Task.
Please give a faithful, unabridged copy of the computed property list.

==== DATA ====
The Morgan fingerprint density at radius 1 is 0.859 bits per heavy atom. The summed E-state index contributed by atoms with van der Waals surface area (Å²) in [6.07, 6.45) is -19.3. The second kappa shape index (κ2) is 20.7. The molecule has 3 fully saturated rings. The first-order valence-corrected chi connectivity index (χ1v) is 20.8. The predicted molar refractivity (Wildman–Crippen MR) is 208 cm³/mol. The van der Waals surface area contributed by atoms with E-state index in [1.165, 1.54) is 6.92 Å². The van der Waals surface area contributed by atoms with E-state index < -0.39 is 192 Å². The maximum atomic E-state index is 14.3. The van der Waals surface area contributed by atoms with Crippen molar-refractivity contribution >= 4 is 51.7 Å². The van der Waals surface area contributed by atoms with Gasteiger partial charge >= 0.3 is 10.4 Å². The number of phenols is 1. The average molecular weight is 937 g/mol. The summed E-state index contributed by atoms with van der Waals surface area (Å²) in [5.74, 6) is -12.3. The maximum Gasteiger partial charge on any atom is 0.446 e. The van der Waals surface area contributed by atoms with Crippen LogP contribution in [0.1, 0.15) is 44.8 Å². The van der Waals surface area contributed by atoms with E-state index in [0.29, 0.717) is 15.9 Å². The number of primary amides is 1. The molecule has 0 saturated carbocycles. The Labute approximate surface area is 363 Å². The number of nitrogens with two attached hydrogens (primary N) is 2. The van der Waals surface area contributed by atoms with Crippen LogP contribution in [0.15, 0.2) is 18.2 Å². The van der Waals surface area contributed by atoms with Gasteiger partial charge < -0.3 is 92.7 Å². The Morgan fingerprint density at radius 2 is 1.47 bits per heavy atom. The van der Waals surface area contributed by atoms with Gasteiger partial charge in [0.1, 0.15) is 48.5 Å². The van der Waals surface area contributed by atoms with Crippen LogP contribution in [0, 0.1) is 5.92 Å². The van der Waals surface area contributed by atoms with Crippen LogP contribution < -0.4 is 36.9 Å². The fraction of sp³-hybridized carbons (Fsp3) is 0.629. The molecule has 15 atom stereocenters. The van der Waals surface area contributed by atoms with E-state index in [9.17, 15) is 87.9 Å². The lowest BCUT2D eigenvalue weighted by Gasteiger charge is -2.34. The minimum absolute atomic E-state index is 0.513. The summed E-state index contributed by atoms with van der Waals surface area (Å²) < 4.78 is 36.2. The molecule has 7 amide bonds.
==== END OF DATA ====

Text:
The Morgan fingerprint density at radius 1 is 0.859 bits per heavy atom. The summed E-state index contributed by atoms with van der Waals surface area (Å²) in [6.07, 6.45) is -19.3. The second kappa shape index (κ2) is 20.7. The molecule has 3 fully saturated rings. The first-order valence-corrected chi connectivity index (χ1v) is 20.8. The predicted molar refractivity (Wildman–Crippen MR) is 208 cm³/mol. The van der Waals surface area contributed by atoms with E-state index in [1.165, 1.54) is 6.92 Å². The van der Waals surface area contributed by atoms with E-state index < -0.39 is 192 Å². The maximum atomic E-state index is 14.3. The van der Waals surface area contributed by atoms with Crippen molar-refractivity contribution >= 4 is 51.7 Å². The van der Waals surface area contributed by atoms with Gasteiger partial charge >= 0.3 is 10.4 Å². The number of phenols is 1. The average molecular weight is 937 g/mol. The summed E-state index contributed by atoms with van der Waals surface area (Å²) in [5.74, 6) is -12.3. The maximum Gasteiger partial charge on any atom is 0.446 e. The van der Waals surface area contributed by atoms with Crippen LogP contribution in [0.1, 0.15) is 44.8 Å². The van der Waals surface area contributed by atoms with E-state index in [0.29, 0.717) is 15.9 Å². The number of primary amides is 1. The molecule has 0 saturated carbocycles. The Labute approximate surface area is 363 Å². The number of nitrogens with two attached hydrogens (primary N) is 2. The van der Waals surface area contributed by atoms with Crippen LogP contribution in [0.15, 0.2) is 18.2 Å². The van der Waals surface area contributed by atoms with Gasteiger partial charge < -0.3 is 92.7 Å². The Morgan fingerprint density at radius 2 is 1.47 bits per heavy atom. The van der Waals surface area contributed by atoms with Gasteiger partial charge in [0.1, 0.15) is 48.5 Å². The van der Waals surface area contributed by atoms with Crippen LogP contribution in [0, 0.1) is 5.92 Å². The van der Waals surface area contributed by atoms with Crippen LogP contribution < -0.4 is 36.9 Å². The fraction of sp³-hybridized carbons (Fsp3) is 0.629. The molecule has 15 atom stereocenters. The van der Waals surface area contributed by atoms with E-state index in [9.17, 15) is 87.9 Å². The lowest BCUT2D eigenvalue weighted by Gasteiger charge is -2.34. The minimum absolute atomic E-state index is 0.513. The summed E-state index contributed by atoms with van der Waals surface area (Å²) < 4.78 is 36.2. The molecule has 7 amide bonds.